The kids were heading for their buses as I arrived at the 40th Manitoba Conservation Districts Association (MCDA) annual convention in Brandon last week, just in time to help hand out plaques to the district award winners.
There were hundreds of them, students brought in for the day by the association with support from community and business sponsorships.
The day featured several speakers of the kind that might well connect with a younger audience whose interest in and knowledge of environmental issues is in its formative stages. Incidentally, they were also the kind of speakers that grey-haired delegates were still talking about as they gathered for the evening’s banquet.
Manitoba farmer and youth leader Clayton Robins talked about polycropping. Ontario farmer Harry Stoddard talked about changing the language of agriculture from “sustainable” — which implies doing less harm — to “restorative,” a concept that sets the bar higher.
The event featured workshops about shelterbelts and harvesting cattails, and by Chad Pregracke, founder of the Living Land and Waters Movement in the U.S. Pregracke began single handedly cleaning up the Mississippi River when he was 17 years old. He now heads up an organization of 70,000 volunteers who have collectively removed eight million tonnes of garbage from the Mississippi and 16 other rivers.
The day was capped off with a presentation from the popular CBC and Discovery Channel science journalist Jay Ingram.
The MCDA, which like most umbrella organizations is chronically underfunded and highly dependent on volunteers, continues to punch above its weight when it comes to delivering on the educational component of its mandate.
In the past, that teaching and mentorship role was focused at forming connections with farmers and building their capacity through knowledge, infrastructure and technology to improve their water and land management.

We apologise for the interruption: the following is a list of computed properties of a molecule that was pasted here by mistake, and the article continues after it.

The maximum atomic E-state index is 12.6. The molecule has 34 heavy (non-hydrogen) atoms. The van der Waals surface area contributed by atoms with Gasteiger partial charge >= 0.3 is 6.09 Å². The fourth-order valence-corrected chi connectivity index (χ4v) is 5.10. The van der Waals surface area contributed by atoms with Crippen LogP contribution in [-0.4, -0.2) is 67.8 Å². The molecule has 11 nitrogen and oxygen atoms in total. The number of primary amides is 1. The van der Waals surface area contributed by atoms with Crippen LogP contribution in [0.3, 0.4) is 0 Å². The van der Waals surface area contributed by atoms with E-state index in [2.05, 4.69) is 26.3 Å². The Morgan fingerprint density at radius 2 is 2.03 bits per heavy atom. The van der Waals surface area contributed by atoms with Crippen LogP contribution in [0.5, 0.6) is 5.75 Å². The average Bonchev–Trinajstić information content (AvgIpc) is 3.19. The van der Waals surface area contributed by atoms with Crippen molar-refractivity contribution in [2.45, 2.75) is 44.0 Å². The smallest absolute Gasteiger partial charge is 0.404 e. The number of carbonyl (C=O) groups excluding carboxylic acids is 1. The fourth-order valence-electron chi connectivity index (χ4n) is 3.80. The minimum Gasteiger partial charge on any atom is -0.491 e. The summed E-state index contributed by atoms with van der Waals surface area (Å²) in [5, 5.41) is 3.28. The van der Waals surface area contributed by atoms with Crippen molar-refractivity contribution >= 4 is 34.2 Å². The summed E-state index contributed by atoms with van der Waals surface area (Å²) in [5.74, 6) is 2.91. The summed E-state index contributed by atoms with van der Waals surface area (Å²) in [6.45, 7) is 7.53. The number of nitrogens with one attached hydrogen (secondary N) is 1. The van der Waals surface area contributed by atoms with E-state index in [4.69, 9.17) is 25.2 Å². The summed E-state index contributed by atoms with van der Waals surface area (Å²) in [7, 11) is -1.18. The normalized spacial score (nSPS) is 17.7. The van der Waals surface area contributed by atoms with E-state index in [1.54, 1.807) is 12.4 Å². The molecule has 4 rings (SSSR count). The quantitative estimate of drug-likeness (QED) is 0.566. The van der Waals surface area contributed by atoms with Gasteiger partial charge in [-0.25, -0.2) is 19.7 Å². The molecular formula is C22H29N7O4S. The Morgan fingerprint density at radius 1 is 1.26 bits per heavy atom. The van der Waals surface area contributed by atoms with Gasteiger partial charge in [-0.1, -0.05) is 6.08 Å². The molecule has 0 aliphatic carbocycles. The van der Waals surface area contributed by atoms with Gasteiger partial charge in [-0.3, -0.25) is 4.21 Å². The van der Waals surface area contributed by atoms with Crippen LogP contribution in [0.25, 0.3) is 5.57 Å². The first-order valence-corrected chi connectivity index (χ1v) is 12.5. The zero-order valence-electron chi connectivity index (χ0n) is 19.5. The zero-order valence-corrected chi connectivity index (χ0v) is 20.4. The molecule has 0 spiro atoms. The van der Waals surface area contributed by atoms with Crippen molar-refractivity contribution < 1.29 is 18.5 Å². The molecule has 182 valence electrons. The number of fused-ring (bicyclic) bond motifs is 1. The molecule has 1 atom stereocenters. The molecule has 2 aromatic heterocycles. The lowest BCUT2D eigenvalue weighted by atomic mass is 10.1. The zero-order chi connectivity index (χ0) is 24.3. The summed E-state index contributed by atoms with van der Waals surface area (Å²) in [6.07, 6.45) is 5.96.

In recent years, the MCDA’s outreach on water and land stewardship issues has turned to youth.
From competitions and scholarships, to partnerships between districts and local schools, the MCDA has morphed into an organization that truly educates through mentorship and hands-on opportunities.
Considering current trends in agriculture, most of the young people growing up on farms and in rural communities will become urbanites as they reach adulthood. So by engaging with youth, this conservation community is forming important and potentially long-lasting connections with the broader community.
Teaching and mentorship is showing up more often in the annual conservation district awards as well, for which the Manitoba Co-operator is a proud sponsor. For example, this year’s lineup included the Gaynor Family Regional Library in Selkirk, a community learning facility that boasts an outdoor classroom with an interpretive trail through native tall-grass prairie.
The Pembina Valley district recognized lifelong teacher Kent Lewarne. In the Turtle Mountain district, Rick Schoonbaert and his wife Helen were recognized for how they farm and for his contribution as a high school teacher. Whitemud district recognized the Austin Elementary School for multiple projects undertaken in partnership with the local district.
Farmers continue to figure into the scene. Dennis and Ardith Burdeniuk were honoured by the Intermountain district for their donation of land for a tree plantation and nursery. Gord and Margaret Hammell were recognized by the Little Saskatchewan River district for their commitment to maintaining natural lands on their farm, and Grant Edel by the Seine Rat River district for his development of a system to hold back water on his farm as a form of flood control.
But the common theme through all of these is leadership — through example, innovation and teaching.
These are important inroads to make in light of news this week that suggests global governments are finally getting serious about confronting the challenge of climate change.
In an agreement hailed as setting the course for a “historic transformation of the world’s fossil fuel-driven economy,” world leaders agreed to seek a balance between output of man-made greenhouse gases and absorption — by forests or the oceans — by the second half of this century.
Achieving this will require a very different ethic in how the landscape is managed, putting farmers the world over on the front lines of this transformation.
It implies less of an emphasis on what the land can produce by way of yield and a more robust consideration of its ability to provide environmental services. All of this makes the MCDA’s efforts to help tomorrow’s leaders understand the connections between agriculture, conservation and climate even more relevant.